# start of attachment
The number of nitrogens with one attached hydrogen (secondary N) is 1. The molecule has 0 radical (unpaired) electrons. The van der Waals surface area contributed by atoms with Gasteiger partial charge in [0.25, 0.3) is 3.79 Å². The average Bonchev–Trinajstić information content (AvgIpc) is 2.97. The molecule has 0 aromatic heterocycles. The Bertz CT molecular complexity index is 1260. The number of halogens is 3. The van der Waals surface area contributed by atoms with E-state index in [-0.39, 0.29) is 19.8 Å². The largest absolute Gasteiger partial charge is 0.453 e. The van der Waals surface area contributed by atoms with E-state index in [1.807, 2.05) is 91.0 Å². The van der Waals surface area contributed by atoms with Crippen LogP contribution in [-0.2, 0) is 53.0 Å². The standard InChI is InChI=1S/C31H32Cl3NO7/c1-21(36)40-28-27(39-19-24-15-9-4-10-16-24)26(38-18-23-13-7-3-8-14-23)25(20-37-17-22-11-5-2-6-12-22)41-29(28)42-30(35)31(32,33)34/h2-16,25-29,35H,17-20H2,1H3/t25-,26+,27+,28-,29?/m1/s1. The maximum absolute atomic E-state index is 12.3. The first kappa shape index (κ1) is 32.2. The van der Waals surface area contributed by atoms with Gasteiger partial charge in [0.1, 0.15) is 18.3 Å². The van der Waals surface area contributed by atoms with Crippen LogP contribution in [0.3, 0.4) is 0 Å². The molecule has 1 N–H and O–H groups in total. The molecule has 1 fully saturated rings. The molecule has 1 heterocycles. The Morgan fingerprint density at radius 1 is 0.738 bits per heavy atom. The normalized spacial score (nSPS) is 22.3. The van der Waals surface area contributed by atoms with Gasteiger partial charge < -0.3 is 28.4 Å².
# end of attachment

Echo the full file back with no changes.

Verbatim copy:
The number of nitrogens with one attached hydrogen (secondary N) is 1. The molecule has 0 radical (unpaired) electrons. The van der Waals surface area contributed by atoms with Gasteiger partial charge in [0.25, 0.3) is 3.79 Å². The average Bonchev–Trinajstić information content (AvgIpc) is 2.97. The molecule has 0 aromatic heterocycles. The Bertz CT molecular complexity index is 1260. The number of halogens is 3. The van der Waals surface area contributed by atoms with E-state index in [-0.39, 0.29) is 19.8 Å². The largest absolute Gasteiger partial charge is 0.453 e. The van der Waals surface area contributed by atoms with E-state index in [1.807, 2.05) is 91.0 Å². The van der Waals surface area contributed by atoms with Crippen LogP contribution in [-0.2, 0) is 53.0 Å². The standard InChI is InChI=1S/C31H32Cl3NO7/c1-21(36)40-28-27(39-19-24-15-9-4-10-16-24)26(38-18-23-13-7-3-8-14-23)25(20-37-17-22-11-5-2-6-12-22)41-29(28)42-30(35)31(32,33)34/h2-16,25-29,35H,17-20H2,1H3/t25-,26+,27+,28-,29?/m1/s1. The maximum absolute atomic E-state index is 12.3. The first kappa shape index (κ1) is 32.2. The van der Waals surface area contributed by atoms with Gasteiger partial charge in [0.1, 0.15) is 18.3 Å². The van der Waals surface area contributed by atoms with Crippen LogP contribution in [0.3, 0.4) is 0 Å². The molecule has 1 N–H and O–H groups in total. The molecule has 1 fully saturated rings. The molecule has 1 heterocycles. The Morgan fingerprint density at radius 1 is 0.738 bits per heavy atom. The normalized spacial score (nSPS) is 22.3. The van der Waals surface area contributed by atoms with Gasteiger partial charge < -0.3 is 28.4 Å².